For the purposes of this review, we used Linton and colleagues’ definition of reassurance  and the categorization into affective and cognitive components outlined by Coia and Morley . According to these, ‘reassuring’ is defined as behaviour carried out by the practitioner. Reassurance is achieved if the patient changes his or her behaviour, understanding, or thoughts. Hence, effective reassurance should be measured through patient outcomes, including self-report of change in beliefs and mood and measures of change in behaviour, resulting in improved coping and management of the problem.
2.2 Search strategy
Our search focused on observational prospective study designs that provide detailed measurement of the components carried out during consultations and that measure subsequent patient outcomes. Specifically, we were interested in patients presenting with pain and discomfort, with poorly understood aetiology, and for whom further tests and referrals are not indicated (Table 1). We included groups with nonspecific disorders typified by pain (eg, low back pain, fibromyalgia, irritable bowel syndrome, unexplained chest pain, alone or in combination), mixed clusters of these populations defined in the original studies in reference to a lack of a clear pathological cause (such as medically unexplained syndromes), and mixed undefined groups attending primary care consultations, as these include large proportions of our target groups [11,27,29,31]. We did not address studies investigating the impact of delivery of test results and educational material on patient outcomes; these have been reported elsewhere [3,26,36].
2.3 Database- and citation-based searches
We undertook an initial scoping exercise by searching Medline and PsycInfo databases from 1979 to November 2010 using the terms ‘pain and reassurance,’ ‘pain and communication skills,’ and ‘pain and practitioner–patient relationship’ in the title and abstract. A start date of 1979 was selected on the basis of the year of publication of Kessel’s seminal article on consultation-based reassurance . We did a backward citation search, followed by forward citation search on the pool of selected articles. We supplemented this with a second systematic search, following the recommendations from the Centre for Reviews and Dissemination . The following databases were searched for relevant studies published from 1979 to October 2012: Medline, PsycInfo, PsycExtra, and ProQuest Dissertations and Theses. Full details of the search strategy are shown in the Supplemental data. We used EPPIreviewer 4.0  systematic review–dedicated software for coding. Finally, we hand-searched the reference lists of the 2 most recent review articles that our search identified [8,50] (Fig. 1).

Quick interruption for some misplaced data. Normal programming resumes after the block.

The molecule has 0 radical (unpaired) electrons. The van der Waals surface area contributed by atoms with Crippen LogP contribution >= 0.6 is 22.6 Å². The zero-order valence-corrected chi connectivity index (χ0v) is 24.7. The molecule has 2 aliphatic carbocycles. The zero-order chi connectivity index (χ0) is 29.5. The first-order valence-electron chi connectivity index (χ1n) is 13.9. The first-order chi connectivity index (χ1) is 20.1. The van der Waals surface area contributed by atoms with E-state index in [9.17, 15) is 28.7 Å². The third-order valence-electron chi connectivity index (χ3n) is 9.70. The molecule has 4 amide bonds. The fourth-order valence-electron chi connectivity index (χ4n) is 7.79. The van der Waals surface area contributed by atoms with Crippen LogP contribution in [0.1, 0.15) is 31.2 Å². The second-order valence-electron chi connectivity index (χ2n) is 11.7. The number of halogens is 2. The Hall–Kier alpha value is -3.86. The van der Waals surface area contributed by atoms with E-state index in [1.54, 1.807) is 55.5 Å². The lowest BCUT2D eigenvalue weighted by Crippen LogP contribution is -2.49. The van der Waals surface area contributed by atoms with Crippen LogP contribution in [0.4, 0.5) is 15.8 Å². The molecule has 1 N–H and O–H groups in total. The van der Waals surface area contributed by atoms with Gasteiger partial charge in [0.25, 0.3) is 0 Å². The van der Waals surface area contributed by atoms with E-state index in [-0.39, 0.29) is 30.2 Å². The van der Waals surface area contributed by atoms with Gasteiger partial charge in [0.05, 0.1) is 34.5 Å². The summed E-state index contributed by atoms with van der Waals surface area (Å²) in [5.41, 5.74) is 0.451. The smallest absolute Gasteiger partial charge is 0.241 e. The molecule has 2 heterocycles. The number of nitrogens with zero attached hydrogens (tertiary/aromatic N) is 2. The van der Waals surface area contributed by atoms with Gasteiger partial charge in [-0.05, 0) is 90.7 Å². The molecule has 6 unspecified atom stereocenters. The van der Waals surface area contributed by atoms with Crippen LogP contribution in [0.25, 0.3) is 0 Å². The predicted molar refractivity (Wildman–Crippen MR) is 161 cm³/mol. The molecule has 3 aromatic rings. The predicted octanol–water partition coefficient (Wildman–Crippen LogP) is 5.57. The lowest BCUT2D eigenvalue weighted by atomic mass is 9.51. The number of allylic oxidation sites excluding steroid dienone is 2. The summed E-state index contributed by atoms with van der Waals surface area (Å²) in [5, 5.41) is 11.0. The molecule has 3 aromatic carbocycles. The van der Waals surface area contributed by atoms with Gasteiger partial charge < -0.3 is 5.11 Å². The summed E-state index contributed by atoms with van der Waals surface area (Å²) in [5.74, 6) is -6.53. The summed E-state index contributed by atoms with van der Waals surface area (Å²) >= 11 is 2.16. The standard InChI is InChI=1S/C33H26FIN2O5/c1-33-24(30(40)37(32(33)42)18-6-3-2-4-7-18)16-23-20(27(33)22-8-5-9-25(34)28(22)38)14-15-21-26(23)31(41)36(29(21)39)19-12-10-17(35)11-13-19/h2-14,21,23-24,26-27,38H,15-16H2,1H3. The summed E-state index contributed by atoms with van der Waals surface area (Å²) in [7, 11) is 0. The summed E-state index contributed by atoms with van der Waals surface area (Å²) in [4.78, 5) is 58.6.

Titles and abstracts were screened according to the criteria presented in Table 1.
2.4 Data extraction
We extracted data on patient samples, country, practitioner sample, details of baseline measures, details of consultation measures, details of outcome measures, analysis, and findings (Table 2; Supplementary Table E1). We coded the consultation into affective/cognitive components, excluding measures of data gathering, and communications from patients to practitioners. Affective reassurance included verbal and nonverbal communication showing caring, empathy, and confidence, recognising and responding to distress cues, being warm and friendly, and offering generic reassuring statements, such as ‘I don’t think you should worry.’ Cognitive reassurance included explanation of symptoms, explicit exclusion of serious disease, agreeing goals, negotiating treatment options, discussing prognosis and future care, checking understanding, discussing obstacles, and summarizing. The clarification into cognitive and affective reassurance was carried out by the researchers through scrutiny of the description of the measures used as presented in the original articles. All studies were extracted and coded by 2 independent researchers, and agreement was achieved through discussion. Outcomes were categorized into short term (consultation exit) and follow-up.